Posted by Frances D on April 29 2006 11:33pm [Delete] [Edit]

For newbies like me: This exact command allowed me to run a script from outside MySQL (using the DOS command line in Win98):

C:\WINDOWS\Desktop>c:\mysql\bin\mysql -u root -p < "c:\mysql\scripts\20060416_ShowInnodbstatusscript.txt" more Note: My text file had two commands: Use db_name; Show InnoDB Status; FYI: I had been plagued by a foreign key error, but was unable figure out how to see the result of my Show Innodb Status command due to my 50-line DOS screen limitation. To get around this problem I a) created the simple script shown above b) created a foreign key error while logged into my MySQL user account, then c) opened an additional DOS window to execute the command shown above. Running the command outside of MySQL essentially creates a way to view command results one page at a time for folks administering MySQL at the command line (using Windows). Posted by WL Seow on November 2 2006 3:36pm [Delete] [Edit] Alternatively, by default, mysql.exe assumes that the script is inside the same folder. cd C:\Program Files\MySQL\MySQL Server 5.0\bin mysql -u root -p <> mysql <> chmod a+x test.sql

and then run `test.sql' as a usual Unix script.
But it doesn`t work.

It is well known that so-called Sha-Bang (#!) symbol
is used in Unix world to specify where actual interpreter
lives. For example, #!/bin/bash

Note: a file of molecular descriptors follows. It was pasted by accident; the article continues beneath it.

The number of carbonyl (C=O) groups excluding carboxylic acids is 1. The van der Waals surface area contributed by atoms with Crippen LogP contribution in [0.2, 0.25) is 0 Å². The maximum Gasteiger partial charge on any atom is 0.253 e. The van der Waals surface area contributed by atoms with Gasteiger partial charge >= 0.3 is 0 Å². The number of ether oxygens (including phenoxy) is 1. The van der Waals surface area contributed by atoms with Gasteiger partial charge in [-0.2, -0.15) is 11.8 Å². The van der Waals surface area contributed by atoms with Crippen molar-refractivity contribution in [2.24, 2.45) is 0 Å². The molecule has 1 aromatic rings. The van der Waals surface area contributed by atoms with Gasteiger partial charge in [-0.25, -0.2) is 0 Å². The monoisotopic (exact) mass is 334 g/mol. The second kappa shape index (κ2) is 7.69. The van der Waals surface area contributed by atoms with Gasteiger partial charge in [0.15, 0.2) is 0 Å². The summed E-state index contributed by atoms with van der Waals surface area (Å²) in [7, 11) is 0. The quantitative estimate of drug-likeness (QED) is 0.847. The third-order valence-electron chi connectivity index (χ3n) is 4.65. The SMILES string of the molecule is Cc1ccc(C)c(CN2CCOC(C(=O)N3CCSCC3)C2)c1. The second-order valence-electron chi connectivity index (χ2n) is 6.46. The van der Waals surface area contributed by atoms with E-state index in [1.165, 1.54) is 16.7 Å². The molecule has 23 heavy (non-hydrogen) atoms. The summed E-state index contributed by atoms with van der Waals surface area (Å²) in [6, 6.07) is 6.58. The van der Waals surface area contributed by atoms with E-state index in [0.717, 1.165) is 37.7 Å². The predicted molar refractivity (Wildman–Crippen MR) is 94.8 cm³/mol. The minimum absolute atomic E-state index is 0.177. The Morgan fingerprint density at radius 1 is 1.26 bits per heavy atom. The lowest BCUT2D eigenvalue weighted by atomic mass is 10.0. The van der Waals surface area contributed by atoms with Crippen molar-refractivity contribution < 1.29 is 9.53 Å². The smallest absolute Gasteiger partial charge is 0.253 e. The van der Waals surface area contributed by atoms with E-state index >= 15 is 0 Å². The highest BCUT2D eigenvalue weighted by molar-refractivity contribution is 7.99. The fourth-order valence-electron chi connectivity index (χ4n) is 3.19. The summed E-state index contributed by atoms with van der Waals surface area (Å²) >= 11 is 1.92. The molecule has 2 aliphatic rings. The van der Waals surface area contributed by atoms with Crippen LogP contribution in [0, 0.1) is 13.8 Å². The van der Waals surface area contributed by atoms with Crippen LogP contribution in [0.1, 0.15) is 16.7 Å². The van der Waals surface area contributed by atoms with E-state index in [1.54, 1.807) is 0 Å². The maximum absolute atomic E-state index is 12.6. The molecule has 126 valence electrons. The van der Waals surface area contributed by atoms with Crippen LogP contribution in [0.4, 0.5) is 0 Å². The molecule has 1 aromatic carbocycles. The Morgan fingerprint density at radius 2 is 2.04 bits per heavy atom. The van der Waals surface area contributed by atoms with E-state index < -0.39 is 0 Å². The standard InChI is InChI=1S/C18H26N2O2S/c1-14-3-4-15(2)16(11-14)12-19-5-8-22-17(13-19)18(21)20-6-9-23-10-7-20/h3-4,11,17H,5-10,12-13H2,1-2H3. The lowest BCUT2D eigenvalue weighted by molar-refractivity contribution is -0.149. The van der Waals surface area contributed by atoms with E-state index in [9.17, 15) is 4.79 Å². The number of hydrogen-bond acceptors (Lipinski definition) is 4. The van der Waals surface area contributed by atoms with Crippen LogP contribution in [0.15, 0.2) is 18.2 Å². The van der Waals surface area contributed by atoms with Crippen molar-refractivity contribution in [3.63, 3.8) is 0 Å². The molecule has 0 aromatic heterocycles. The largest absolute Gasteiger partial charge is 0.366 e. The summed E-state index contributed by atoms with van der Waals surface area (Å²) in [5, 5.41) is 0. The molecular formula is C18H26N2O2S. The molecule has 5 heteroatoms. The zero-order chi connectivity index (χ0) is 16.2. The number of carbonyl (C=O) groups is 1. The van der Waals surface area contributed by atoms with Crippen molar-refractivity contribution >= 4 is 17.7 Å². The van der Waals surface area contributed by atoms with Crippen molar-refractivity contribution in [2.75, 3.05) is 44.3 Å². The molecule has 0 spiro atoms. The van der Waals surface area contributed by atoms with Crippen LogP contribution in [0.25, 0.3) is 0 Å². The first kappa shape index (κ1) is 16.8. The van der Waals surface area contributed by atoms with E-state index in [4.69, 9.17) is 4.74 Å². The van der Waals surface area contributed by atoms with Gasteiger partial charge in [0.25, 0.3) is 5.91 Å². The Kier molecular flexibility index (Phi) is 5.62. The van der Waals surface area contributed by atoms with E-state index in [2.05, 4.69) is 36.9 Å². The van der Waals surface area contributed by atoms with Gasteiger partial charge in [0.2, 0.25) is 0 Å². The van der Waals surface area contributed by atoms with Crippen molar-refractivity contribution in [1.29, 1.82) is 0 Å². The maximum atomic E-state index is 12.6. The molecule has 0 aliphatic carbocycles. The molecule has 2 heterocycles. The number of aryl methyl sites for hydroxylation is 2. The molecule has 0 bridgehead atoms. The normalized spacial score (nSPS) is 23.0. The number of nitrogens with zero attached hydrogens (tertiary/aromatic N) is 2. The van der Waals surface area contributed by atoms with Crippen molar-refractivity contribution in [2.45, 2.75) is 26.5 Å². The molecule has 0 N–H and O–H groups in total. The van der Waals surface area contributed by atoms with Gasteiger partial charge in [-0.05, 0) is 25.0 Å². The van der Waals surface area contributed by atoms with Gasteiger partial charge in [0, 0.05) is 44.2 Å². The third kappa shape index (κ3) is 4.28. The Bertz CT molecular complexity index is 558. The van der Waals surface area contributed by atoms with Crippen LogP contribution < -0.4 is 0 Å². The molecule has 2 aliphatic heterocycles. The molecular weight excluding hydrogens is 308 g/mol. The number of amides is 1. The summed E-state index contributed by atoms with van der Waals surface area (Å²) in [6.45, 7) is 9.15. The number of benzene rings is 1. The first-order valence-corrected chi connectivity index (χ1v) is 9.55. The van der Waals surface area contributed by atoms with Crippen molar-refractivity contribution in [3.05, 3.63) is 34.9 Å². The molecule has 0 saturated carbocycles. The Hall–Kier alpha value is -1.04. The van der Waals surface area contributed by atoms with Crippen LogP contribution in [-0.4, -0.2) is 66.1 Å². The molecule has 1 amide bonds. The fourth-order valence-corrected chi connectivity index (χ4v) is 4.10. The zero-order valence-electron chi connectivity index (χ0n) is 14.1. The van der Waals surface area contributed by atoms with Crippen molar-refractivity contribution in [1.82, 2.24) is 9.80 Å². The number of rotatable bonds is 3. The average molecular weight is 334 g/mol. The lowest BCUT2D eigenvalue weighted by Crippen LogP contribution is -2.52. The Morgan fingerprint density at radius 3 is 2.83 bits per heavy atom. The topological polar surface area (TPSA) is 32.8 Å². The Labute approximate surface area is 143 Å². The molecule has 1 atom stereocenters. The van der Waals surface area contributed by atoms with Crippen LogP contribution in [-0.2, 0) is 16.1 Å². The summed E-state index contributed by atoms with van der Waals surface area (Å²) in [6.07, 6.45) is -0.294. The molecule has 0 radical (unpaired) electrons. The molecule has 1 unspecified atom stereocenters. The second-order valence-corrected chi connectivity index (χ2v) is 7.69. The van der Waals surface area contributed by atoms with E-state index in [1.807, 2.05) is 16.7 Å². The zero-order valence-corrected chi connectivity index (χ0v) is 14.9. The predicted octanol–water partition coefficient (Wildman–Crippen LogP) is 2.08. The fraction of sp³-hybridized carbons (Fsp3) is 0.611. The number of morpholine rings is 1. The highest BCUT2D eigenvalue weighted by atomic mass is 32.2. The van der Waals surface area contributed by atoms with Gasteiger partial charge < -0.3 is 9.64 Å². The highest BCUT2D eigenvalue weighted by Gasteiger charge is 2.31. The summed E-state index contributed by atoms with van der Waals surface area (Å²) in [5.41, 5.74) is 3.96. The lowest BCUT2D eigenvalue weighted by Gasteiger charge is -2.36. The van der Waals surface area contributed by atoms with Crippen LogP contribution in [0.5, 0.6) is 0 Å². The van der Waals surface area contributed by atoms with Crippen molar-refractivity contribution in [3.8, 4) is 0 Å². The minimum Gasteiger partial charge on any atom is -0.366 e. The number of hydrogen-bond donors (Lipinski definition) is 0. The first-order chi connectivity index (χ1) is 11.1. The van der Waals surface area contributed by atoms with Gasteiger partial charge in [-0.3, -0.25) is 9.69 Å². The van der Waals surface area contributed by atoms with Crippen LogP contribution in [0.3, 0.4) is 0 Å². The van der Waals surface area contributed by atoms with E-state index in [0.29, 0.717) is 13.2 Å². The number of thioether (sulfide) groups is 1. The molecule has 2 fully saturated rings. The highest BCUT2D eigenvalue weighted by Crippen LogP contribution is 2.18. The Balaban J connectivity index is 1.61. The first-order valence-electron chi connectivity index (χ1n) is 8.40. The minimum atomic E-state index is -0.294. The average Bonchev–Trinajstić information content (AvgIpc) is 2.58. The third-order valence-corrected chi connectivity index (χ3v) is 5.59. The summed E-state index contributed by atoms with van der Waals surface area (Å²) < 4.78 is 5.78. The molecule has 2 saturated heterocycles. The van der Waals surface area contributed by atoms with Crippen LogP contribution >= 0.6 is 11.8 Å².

My objective is to create small and convenient wrapper
to run MySQL scripts in the same way as I run other scripts:
just typing `test.sql'.

Here is the program:

=[sql.c]===8<======================================================== /* * MySQL Sha-Bang wrapper. Public domain. * Alexander Simakov */ #include

int main(int argc, char **argv) {
char buf[512];
int i;

buf[0] = 0;

for (i = 1; i < i ="="" i ="=""> gcc -o sql sql.c

Copy program into the usual location
shell> cp sql /usr/bin/sql

Set execution flag on the script
shell> chmod 755 test.sql

Show script contents
shell> cat test.sql
#!/usr/bin/sql -t

use mysql;
select User,Host from user;

shell> ./test.sql

+--------+-----------+ User Host +--------+-----------+ root localhost xander localhost +--------+-----------+P.S.
Note that in order to use batch mode efficiently you need
non-interactive authentification. The best way is per-user
configuration file: ~/.my.cnf

Create file and put a couple of strings:
password = yourpasswd

NB! Don`t forget to set proper permissions!
shell> chmod 400 ~/.my.cnf

Now mysql will use this password as you default password.

You can also pass any mysql parmeters in the sha-bang line.
For example:
#!/usr/bin/sql -t
#!/usr/bin/sql -X
or even
#!/usr/bin/sql -u someuser -ppassword

That`s it!

There are 10 kinds of people: those who understand binary and those who don`t.

Posted by Richard Moor on April 30 2008 12:49am [Delete] [Edit]

re:Using mysql in Batch Mode - Windows XP - Vista:
If you need to specify connection parameters on the command line for using a text file use forward slashes
and print the word source, not the url of your file.
Example:mysql> source C:/inetpub/wwwroot/your folder/sql.txt; unfortunately the reference manual does
not allude to this.

Posted by David Goadby on August 6 2008 11:30am [Delete] [Edit]

Batches in Linux are ok but, running batches in Windows via a DOS box (cmd line) causes a lot of problems if other tasks are running.

I have a large file of SQL (1000 lines, 38Kb) that is generated nightly and run as a batch. For about 10 minutes the CPU utilisation is 100% and other programs slow to a crawl.

Sadly we have no nice for cmd.exe so cannot change it. We fixed the problem by using another program to execute the file as a series of SQL statements. As the program is a proper windows program (Delphi) then it yields from time to time and the CPU utilisation drops back. Ok, the SQL takes longer to run, but it run at 2am, so no one is waiting for it.